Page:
Your job is to clean up this mess of a class hierarchy. You should keep all of the concepts in the starter file, but you may create additional classes and interfaces, remove inherited fields that make no sense for a particular type of vehicle, etc.

Your cleaned up code should enable BumpyRidez to expand into new kinds of vehicles in the future, without editing the code that you create now. We hear they are seeking suppliers of parachutes and hang-gliders (which have their own maintenance issues when the fabric rips), and perhaps some other bump-inducing rides that you can imagine...

In addition to the code, submit answers to the following questions either as a comment (if you are submitting a single file) or in a separate file called questions.txt (no Word or PDF files, please!)

• What criteria did you use to decide whether to capture each concept as a class, abstract class, or interface.

• How does your code enable extensions in the longer term?

3Implementing AVL Trees (Advanced)

Friday’s lecture began discussing AVL trees, a form of balanced binary-search trees. Your tasks are to:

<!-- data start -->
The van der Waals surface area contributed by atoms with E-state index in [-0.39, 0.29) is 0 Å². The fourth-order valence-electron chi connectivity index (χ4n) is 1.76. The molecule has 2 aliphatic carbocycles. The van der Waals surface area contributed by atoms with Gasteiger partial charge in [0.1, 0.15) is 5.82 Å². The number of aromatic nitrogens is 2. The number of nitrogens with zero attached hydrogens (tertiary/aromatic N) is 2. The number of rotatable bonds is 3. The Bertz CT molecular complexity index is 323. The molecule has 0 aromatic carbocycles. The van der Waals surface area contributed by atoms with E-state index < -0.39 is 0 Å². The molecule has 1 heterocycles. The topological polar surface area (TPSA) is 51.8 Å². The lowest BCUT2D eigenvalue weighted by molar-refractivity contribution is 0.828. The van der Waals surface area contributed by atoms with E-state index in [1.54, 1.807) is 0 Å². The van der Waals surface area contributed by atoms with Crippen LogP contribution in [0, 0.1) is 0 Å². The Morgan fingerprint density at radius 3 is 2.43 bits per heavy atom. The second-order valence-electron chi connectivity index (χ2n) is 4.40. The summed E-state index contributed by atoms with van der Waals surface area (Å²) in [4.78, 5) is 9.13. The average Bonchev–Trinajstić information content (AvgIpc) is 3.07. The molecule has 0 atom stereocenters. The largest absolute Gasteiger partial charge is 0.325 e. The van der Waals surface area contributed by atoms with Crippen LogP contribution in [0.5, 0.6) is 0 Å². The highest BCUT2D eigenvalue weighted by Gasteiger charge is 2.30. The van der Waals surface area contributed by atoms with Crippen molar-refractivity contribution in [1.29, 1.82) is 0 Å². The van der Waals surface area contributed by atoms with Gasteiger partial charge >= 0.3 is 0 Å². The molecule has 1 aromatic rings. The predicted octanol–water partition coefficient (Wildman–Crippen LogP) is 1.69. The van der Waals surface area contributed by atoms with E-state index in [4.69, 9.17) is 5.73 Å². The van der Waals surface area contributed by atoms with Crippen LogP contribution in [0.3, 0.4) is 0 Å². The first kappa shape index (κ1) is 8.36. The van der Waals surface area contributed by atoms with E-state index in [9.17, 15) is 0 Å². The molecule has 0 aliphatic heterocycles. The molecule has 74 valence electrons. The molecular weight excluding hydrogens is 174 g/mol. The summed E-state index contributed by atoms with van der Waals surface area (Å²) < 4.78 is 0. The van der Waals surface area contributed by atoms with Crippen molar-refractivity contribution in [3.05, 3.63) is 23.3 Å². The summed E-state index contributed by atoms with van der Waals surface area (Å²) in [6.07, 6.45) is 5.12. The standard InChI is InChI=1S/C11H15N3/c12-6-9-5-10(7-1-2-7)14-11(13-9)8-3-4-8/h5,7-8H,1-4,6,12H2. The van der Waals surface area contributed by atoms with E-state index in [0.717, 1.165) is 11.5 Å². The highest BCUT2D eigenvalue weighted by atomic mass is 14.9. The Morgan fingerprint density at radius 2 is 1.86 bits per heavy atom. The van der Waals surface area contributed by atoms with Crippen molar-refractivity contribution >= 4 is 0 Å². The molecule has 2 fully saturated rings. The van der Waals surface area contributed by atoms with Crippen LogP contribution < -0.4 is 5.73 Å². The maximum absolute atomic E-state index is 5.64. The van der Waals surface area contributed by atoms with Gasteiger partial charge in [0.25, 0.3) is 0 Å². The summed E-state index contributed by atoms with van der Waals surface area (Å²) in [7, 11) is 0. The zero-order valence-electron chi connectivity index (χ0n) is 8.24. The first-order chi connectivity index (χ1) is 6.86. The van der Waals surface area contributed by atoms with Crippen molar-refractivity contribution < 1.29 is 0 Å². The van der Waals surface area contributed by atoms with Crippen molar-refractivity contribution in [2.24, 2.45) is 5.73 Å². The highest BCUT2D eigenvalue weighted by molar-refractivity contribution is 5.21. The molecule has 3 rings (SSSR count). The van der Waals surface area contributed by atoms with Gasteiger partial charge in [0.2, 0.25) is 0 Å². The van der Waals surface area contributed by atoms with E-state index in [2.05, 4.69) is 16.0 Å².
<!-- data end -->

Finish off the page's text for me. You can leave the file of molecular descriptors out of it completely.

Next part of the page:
1. Provide a class that implements the ISet interface using the AVL-tree data structure.

2. Write a method isAVL that tests whether a given binary tree is an AVL tree (put this in your Examples class).

3. Provide test cases for both isAVL and your AVL-tree implementation.

In addition, please submit answers to the following questions (either as a comment in your file or in a separate questions.txt file):

• Explain in precise prose how your implementation guarantees that the tree is always balanced. For each operation that returns an AVL tree, indicate if/how it uses the assumption that the original tree is indeed balanced.

• Explain in precise prose how your implementation guarantees that the tree is always a binary search tree. For each operation that returns an AVL tree, indicate if/how it uses the assumption that the original tree is indeed a binary search tree.

• Did you use isAVL in testing your AVL-tree implementation? Describe how this either was or could have been useful (if you did not use it).